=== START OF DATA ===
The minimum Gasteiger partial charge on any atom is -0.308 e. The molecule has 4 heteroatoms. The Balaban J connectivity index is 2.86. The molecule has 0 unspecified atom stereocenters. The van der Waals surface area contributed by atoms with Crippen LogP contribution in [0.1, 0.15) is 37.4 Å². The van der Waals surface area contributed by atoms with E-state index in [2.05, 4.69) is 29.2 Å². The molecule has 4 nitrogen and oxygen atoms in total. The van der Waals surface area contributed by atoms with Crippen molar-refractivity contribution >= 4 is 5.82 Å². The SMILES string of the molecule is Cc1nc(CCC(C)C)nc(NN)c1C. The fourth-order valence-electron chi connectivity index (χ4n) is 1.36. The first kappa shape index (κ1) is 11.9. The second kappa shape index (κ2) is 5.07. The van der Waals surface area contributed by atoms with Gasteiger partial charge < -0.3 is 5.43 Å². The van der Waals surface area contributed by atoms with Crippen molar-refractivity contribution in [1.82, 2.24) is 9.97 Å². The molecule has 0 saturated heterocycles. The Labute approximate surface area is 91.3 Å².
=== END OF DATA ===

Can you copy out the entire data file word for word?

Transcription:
The minimum Gasteiger partial charge on any atom is -0.308 e. The molecule has 4 heteroatoms. The Balaban J connectivity index is 2.86. The molecule has 0 unspecified atom stereocenters. The van der Waals surface area contributed by atoms with Crippen LogP contribution in [0.1, 0.15) is 37.4 Å². The van der Waals surface area contributed by atoms with E-state index in [2.05, 4.69) is 29.2 Å². The molecule has 4 nitrogen and oxygen atoms in total. The van der Waals surface area contributed by atoms with Crippen molar-refractivity contribution >= 4 is 5.82 Å². The SMILES string of the molecule is Cc1nc(CCC(C)C)nc(NN)c1C. The fourth-order valence-electron chi connectivity index (χ4n) is 1.36. The first kappa shape index (κ1) is 11.9. The second kappa shape index (κ2) is 5.07. The van der Waals surface area contributed by atoms with Gasteiger partial charge < -0.3 is 5.43 Å². The van der Waals surface area contributed by atoms with Crippen molar-refractivity contribution in [1.82, 2.24) is 9.97 Å². The molecule has 0 saturated heterocycles. The Labute approximate surface area is 91.3 Å².